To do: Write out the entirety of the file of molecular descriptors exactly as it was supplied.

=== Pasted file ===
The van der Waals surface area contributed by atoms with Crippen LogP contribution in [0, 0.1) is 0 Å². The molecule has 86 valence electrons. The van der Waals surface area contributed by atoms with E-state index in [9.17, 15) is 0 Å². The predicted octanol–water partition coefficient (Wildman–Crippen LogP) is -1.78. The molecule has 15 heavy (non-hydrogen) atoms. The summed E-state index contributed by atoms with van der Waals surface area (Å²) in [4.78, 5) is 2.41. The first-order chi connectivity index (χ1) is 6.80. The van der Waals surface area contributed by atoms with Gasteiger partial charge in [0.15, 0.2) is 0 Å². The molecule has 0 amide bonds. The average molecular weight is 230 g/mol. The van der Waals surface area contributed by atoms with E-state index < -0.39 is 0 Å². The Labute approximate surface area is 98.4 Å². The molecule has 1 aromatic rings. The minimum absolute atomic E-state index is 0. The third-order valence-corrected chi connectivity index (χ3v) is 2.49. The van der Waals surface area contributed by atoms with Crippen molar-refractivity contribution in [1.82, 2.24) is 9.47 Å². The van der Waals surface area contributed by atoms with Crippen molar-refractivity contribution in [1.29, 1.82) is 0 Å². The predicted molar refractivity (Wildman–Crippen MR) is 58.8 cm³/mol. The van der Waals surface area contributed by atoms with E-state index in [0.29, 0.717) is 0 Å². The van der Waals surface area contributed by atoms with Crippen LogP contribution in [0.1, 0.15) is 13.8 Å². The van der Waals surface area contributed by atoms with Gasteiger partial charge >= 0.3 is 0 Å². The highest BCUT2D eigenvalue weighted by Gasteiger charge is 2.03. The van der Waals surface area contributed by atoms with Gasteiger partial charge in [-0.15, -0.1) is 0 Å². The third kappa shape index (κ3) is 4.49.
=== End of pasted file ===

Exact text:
The van der Waals surface area contributed by atoms with Crippen LogP contribution in [0, 0.1) is 0 Å². The molecule has 86 valence electrons. The van der Waals surface area contributed by atoms with E-state index in [9.17, 15) is 0 Å². The predicted octanol–water partition coefficient (Wildman–Crippen LogP) is -1.78. The molecule has 15 heavy (non-hydrogen) atoms. The summed E-state index contributed by atoms with van der Waals surface area (Å²) in [4.78, 5) is 2.41. The first-order chi connectivity index (χ1) is 6.80. The van der Waals surface area contributed by atoms with Gasteiger partial charge in [0.15, 0.2) is 0 Å². The molecule has 0 amide bonds. The average molecular weight is 230 g/mol. The van der Waals surface area contributed by atoms with E-state index < -0.39 is 0 Å². The Labute approximate surface area is 98.4 Å². The molecule has 1 aromatic rings. The minimum absolute atomic E-state index is 0. The third-order valence-corrected chi connectivity index (χ3v) is 2.49. The van der Waals surface area contributed by atoms with Crippen molar-refractivity contribution in [1.82, 2.24) is 9.47 Å². The van der Waals surface area contributed by atoms with Crippen molar-refractivity contribution in [1.29, 1.82) is 0 Å². The predicted molar refractivity (Wildman–Crippen MR) is 58.8 cm³/mol. The van der Waals surface area contributed by atoms with E-state index in [0.29, 0.717) is 0 Å². The van der Waals surface area contributed by atoms with Crippen LogP contribution in [0.1, 0.15) is 13.8 Å². The van der Waals surface area contributed by atoms with Gasteiger partial charge >= 0.3 is 0 Å². The highest BCUT2D eigenvalue weighted by Gasteiger charge is 2.03. The van der Waals surface area contributed by atoms with Gasteiger partial charge in [-0.15, -0.1) is 0 Å². The third kappa shape index (κ3) is 4.49.